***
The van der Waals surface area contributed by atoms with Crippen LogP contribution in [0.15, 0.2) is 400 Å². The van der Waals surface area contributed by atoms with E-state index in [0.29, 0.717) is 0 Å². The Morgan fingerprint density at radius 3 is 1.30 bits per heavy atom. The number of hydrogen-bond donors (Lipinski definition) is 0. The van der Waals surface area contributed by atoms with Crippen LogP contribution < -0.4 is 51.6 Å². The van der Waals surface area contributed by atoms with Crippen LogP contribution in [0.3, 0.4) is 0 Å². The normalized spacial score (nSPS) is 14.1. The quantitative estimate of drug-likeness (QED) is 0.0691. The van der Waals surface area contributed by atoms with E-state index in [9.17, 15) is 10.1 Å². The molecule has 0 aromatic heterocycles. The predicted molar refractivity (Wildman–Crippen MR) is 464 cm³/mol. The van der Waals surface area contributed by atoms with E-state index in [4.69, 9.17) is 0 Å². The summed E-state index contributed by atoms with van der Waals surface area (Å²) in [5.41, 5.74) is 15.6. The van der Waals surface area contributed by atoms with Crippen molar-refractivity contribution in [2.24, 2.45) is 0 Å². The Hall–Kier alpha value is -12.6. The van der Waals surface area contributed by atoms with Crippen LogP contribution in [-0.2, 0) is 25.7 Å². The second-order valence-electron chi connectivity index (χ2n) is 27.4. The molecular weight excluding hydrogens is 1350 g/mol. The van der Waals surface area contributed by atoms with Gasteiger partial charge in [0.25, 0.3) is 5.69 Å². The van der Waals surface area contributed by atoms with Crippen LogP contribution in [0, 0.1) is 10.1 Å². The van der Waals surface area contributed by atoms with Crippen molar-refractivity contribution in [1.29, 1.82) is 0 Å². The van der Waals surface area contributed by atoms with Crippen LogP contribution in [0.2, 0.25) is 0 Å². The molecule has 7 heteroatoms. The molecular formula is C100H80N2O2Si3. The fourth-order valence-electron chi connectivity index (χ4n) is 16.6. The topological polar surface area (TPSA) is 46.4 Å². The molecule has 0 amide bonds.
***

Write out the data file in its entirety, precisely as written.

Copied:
The van der Waals surface area contributed by atoms with Crippen LogP contribution in [0.15, 0.2) is 400 Å². The van der Waals surface area contributed by atoms with E-state index in [0.29, 0.717) is 0 Å². The Morgan fingerprint density at radius 3 is 1.30 bits per heavy atom. The number of hydrogen-bond donors (Lipinski definition) is 0. The van der Waals surface area contributed by atoms with Crippen LogP contribution < -0.4 is 51.6 Å². The van der Waals surface area contributed by atoms with Crippen LogP contribution in [0.3, 0.4) is 0 Å². The normalized spacial score (nSPS) is 14.1. The quantitative estimate of drug-likeness (QED) is 0.0691. The van der Waals surface area contributed by atoms with E-state index in [9.17, 15) is 10.1 Å². The molecule has 0 aromatic heterocycles. The predicted molar refractivity (Wildman–Crippen MR) is 464 cm³/mol. The van der Waals surface area contributed by atoms with E-state index in [4.69, 9.17) is 0 Å². The summed E-state index contributed by atoms with van der Waals surface area (Å²) in [5.41, 5.74) is 15.6. The van der Waals surface area contributed by atoms with Crippen molar-refractivity contribution in [2.24, 2.45) is 0 Å². The Hall–Kier alpha value is -12.6. The van der Waals surface area contributed by atoms with Crippen LogP contribution in [-0.2, 0) is 25.7 Å². The second-order valence-electron chi connectivity index (χ2n) is 27.4. The molecular weight excluding hydrogens is 1350 g/mol. The van der Waals surface area contributed by atoms with Gasteiger partial charge in [0.25, 0.3) is 5.69 Å². The van der Waals surface area contributed by atoms with Crippen LogP contribution in [0, 0.1) is 10.1 Å². The van der Waals surface area contributed by atoms with Crippen molar-refractivity contribution in [1.29, 1.82) is 0 Å². The van der Waals surface area contributed by atoms with Crippen LogP contribution in [0.2, 0.25) is 0 Å². The molecule has 7 heteroatoms. The molecular formula is C100H80N2O2Si3. The fourth-order valence-electron chi connectivity index (χ4n) is 16.6. The topological polar surface area (TPSA) is 46.4 Å². The molecule has 0 amide bonds.